Textual evidence from Witness: Amish people are obligated to abide by the Ordnung, or rule, of their particular community.
The topic sentence identifies a further cost suffered by individuals in belonging to a group: conformity.
Fourth Paragraph Topic Sentence In some cases, the costs of conforming to the expectations of a social group may involve denying or surrendering the very qualities that lie at the heart of the individual.
Textual evidence from Witness: Amish people face ostracism – “Shunning” – if they do not follow their community’s Ordnung. For this reason, they may sacrifice their emotional needs – As Rachel seemingly does – in order to retain contact with their social unit.
Conclusion To belong or not to belong is not really a question for most people. The urge to find support and security within some form of group (social, familial or cultural) is, for the majority, a deep-rooted impulse. In seeking to satisfy this impulse, however, the individual is inevitably forced to make numerous compromises. These may be at the relatively uncomplicated level of meeting material or legal requirements, or they may reach further into issues of conformity with codes of behaviour alien or antithetical to the individual. Whatever the case may be, belonging to a group invariably comes at a personal cost.
The conclusion sums up and restates the main ideas of the essay.
Example of An Expository Essay #2 Prompt: you need to belong to a group to have a sense of identity. Introduction:
Establish a response to the prompt. Explore and explain what the prompt means. Consider key words in the prompt. Avoid using definitions.
Discuss the prompt in a general manner. You may devise a ‘hook’ or ‘attention grabber’ e.g.: commence with a renowned quote, cliché, use a shocking statistic or thought provoking fact. Try to make the introduction interesting and engaging.
Do not mention any texts in the introduction.
Body Paragraphs Each paragraph should adopt the following TEEL structure. The majority of the paragraph should be exploration of the point being made in that paragraph.
Topic Sentence: A sentence that explains/ summarises what will be argued/discussed in that paragraph.
Exploration: General discussion of the key point. This should take up a large proportion of the paragraph – 70% of the paragraph can be discussion of ideas.
Evidence: Discuss an example from the core text, as well as relevant examples from supplementary texts or personal experience. Use quotes from the text to support what you are saying. This evidence should assist in your exploration of the point. It does not need to be a detailed explanation. 30% of the paragraph can be on evidence from texts.
Link: link your discussion back to the prompt.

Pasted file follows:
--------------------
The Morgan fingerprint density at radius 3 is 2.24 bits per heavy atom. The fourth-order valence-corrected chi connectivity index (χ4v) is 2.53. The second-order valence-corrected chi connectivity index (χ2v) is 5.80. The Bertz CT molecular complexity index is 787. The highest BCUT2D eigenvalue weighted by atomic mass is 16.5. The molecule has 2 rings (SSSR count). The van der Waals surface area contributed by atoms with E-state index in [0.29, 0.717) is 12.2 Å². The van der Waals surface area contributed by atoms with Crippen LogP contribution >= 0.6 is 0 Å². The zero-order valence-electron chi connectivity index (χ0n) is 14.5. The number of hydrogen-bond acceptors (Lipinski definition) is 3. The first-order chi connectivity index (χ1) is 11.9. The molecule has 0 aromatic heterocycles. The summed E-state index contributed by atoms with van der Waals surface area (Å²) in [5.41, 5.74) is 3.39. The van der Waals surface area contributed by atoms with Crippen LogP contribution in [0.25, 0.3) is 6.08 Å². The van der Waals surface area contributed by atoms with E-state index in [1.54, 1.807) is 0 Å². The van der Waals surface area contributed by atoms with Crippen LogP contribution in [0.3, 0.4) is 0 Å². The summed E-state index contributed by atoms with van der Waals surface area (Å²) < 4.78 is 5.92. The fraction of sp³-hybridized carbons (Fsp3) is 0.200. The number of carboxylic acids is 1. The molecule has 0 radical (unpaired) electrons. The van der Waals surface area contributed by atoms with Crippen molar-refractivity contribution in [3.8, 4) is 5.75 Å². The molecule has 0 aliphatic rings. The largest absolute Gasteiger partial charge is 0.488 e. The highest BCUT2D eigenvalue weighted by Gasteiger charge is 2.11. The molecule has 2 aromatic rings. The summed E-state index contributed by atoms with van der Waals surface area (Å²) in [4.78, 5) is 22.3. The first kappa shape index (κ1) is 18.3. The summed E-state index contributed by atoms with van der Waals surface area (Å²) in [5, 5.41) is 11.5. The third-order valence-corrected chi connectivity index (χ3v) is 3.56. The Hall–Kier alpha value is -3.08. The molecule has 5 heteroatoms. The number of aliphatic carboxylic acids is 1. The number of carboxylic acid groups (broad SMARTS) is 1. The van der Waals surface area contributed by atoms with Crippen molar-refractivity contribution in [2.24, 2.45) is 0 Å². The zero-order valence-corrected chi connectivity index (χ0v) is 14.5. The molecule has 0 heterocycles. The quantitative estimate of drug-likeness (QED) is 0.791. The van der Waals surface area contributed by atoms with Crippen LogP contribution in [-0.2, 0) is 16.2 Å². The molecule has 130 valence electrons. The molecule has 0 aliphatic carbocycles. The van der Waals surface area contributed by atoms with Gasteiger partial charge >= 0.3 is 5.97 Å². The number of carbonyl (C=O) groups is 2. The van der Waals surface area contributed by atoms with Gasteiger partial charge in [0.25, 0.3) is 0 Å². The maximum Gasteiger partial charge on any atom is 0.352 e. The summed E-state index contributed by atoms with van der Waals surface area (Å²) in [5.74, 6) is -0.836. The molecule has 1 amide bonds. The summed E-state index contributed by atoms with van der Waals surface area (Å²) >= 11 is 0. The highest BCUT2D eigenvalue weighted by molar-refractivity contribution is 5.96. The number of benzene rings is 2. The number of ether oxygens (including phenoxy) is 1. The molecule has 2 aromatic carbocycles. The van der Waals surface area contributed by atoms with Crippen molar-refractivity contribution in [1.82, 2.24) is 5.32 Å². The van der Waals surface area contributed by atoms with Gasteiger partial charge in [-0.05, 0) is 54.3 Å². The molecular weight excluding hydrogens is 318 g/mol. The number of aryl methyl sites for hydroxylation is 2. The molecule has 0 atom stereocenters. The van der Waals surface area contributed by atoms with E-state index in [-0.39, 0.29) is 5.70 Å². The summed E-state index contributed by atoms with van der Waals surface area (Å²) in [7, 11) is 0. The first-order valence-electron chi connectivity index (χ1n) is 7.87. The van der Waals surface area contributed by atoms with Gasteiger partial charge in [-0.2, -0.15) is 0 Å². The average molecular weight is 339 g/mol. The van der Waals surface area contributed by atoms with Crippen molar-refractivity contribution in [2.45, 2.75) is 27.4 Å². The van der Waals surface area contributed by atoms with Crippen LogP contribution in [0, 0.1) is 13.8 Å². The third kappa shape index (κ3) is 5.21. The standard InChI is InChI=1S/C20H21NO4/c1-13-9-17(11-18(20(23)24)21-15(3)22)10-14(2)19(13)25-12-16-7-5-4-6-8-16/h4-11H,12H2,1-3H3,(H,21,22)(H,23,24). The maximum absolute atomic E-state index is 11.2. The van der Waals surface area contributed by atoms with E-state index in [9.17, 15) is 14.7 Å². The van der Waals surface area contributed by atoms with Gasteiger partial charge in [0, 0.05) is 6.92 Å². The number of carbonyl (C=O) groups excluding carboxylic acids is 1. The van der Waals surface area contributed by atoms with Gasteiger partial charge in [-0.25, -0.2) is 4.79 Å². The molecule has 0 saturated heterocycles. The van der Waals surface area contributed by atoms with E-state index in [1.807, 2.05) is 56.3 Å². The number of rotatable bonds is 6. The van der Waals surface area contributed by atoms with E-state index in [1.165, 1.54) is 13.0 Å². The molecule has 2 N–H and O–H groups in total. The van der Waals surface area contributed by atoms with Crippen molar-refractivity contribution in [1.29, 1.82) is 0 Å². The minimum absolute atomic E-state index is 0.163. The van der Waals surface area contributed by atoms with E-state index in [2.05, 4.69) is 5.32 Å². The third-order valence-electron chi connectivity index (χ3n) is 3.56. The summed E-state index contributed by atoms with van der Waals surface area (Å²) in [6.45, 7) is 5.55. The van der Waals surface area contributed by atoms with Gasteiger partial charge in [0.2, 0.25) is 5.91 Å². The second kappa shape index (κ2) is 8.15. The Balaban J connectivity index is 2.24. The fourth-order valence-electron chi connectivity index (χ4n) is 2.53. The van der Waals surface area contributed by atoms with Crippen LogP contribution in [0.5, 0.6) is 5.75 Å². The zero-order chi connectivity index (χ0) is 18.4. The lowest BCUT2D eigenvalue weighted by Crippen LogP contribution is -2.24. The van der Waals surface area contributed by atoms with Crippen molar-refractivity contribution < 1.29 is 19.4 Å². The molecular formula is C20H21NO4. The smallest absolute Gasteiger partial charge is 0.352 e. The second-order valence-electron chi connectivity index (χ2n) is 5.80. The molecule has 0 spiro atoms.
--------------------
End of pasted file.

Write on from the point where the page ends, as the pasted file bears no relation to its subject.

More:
Topic Sentence: Cultural, social and religious beliefs often define the groups that people belong to.
Exploration: Religious beliefs specifically are a common barrier faced by many new Australian citizens. History has shown that from the Crusades to the recent War on Terror, religion is often a source of tension resulting in some minority groups finding it extremely difficult to be accepted in their new country of residence by the wider Australian community. For young Muslims the social stereotype of their people as Islamic extremists who support terrorism often confuses their identity and their sense of belonging and place in their new homeland.
Evidence: in the text Ten Things I Hate About Me, a young girl anglicises her name and revamps her appearance as she’d “rather not deal with people wondering if I keep a picture of Osama Bin Laden in the shape of a love heart under my pillow”. Jamilah does not “have the courage to be up front about who I am” because of her religion and her need to be socially accepted by her peers.
Link: Religion can offer a strong sense of identity but it can also harm one’s self perception as many young teenagers feel the need to be accepted by the majority of the group before they can be comfortable with who they really are.
As you are writing to inform and explain rather than mount a persuasive argument, your conclusion does not need to be a s strong or as emphatic as it would be in an argumentative or persuasive essay.
Your should summarise your discussion of the prompt and leave the reader with a thought provoking statement.
Other points to remember
Your essay should be written in the third person.
Organise your ideas logically and carefully as clarity is important.
Use the core text as a springboard for your ideas. This response is an open discussion of HOW the context operates not only in the world(s) of the text but also in the external world that we live in.
This is not a text response or a comparative essay and should not be read or structured as such.